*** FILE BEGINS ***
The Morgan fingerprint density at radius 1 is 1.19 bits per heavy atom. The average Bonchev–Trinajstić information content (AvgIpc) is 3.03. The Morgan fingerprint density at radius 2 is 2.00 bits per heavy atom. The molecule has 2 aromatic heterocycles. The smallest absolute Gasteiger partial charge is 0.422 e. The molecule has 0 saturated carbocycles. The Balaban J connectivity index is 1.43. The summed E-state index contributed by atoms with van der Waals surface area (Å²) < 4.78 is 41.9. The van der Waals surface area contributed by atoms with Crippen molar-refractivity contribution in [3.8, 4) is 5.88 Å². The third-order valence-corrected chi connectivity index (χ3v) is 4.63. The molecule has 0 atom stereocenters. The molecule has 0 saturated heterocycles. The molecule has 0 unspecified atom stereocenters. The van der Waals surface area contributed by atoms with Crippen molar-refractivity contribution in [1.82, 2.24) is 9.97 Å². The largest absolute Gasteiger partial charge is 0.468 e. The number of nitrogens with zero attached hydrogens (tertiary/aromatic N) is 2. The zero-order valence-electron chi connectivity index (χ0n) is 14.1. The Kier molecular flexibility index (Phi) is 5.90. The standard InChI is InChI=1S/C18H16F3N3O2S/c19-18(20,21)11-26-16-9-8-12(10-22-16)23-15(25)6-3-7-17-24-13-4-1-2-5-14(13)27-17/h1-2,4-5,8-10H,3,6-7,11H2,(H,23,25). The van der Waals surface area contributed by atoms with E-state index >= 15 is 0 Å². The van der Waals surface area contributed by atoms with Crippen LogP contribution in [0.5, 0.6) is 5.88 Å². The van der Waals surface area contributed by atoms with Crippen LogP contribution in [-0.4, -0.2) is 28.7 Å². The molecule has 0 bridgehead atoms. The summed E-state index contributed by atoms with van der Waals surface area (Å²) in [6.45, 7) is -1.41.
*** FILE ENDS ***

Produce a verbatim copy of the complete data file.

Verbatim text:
The Morgan fingerprint density at radius 1 is 1.19 bits per heavy atom. The average Bonchev–Trinajstić information content (AvgIpc) is 3.03. The Morgan fingerprint density at radius 2 is 2.00 bits per heavy atom. The molecule has 2 aromatic heterocycles. The smallest absolute Gasteiger partial charge is 0.422 e. The molecule has 0 saturated carbocycles. The Balaban J connectivity index is 1.43. The summed E-state index contributed by atoms with van der Waals surface area (Å²) < 4.78 is 41.9. The van der Waals surface area contributed by atoms with Crippen molar-refractivity contribution in [3.8, 4) is 5.88 Å². The third-order valence-corrected chi connectivity index (χ3v) is 4.63. The molecule has 0 atom stereocenters. The molecule has 0 saturated heterocycles. The molecule has 0 unspecified atom stereocenters. The van der Waals surface area contributed by atoms with Crippen molar-refractivity contribution in [1.82, 2.24) is 9.97 Å². The largest absolute Gasteiger partial charge is 0.468 e. The number of nitrogens with zero attached hydrogens (tertiary/aromatic N) is 2. The zero-order valence-electron chi connectivity index (χ0n) is 14.1. The Kier molecular flexibility index (Phi) is 5.90. The standard InChI is InChI=1S/C18H16F3N3O2S/c19-18(20,21)11-26-16-9-8-12(10-22-16)23-15(25)6-3-7-17-24-13-4-1-2-5-14(13)27-17/h1-2,4-5,8-10H,3,6-7,11H2,(H,23,25). The van der Waals surface area contributed by atoms with E-state index >= 15 is 0 Å². The van der Waals surface area contributed by atoms with Crippen LogP contribution in [0.5, 0.6) is 5.88 Å². The van der Waals surface area contributed by atoms with Crippen LogP contribution in [-0.4, -0.2) is 28.7 Å². The molecule has 0 bridgehead atoms. The summed E-state index contributed by atoms with van der Waals surface area (Å²) in [6.45, 7) is -1.41.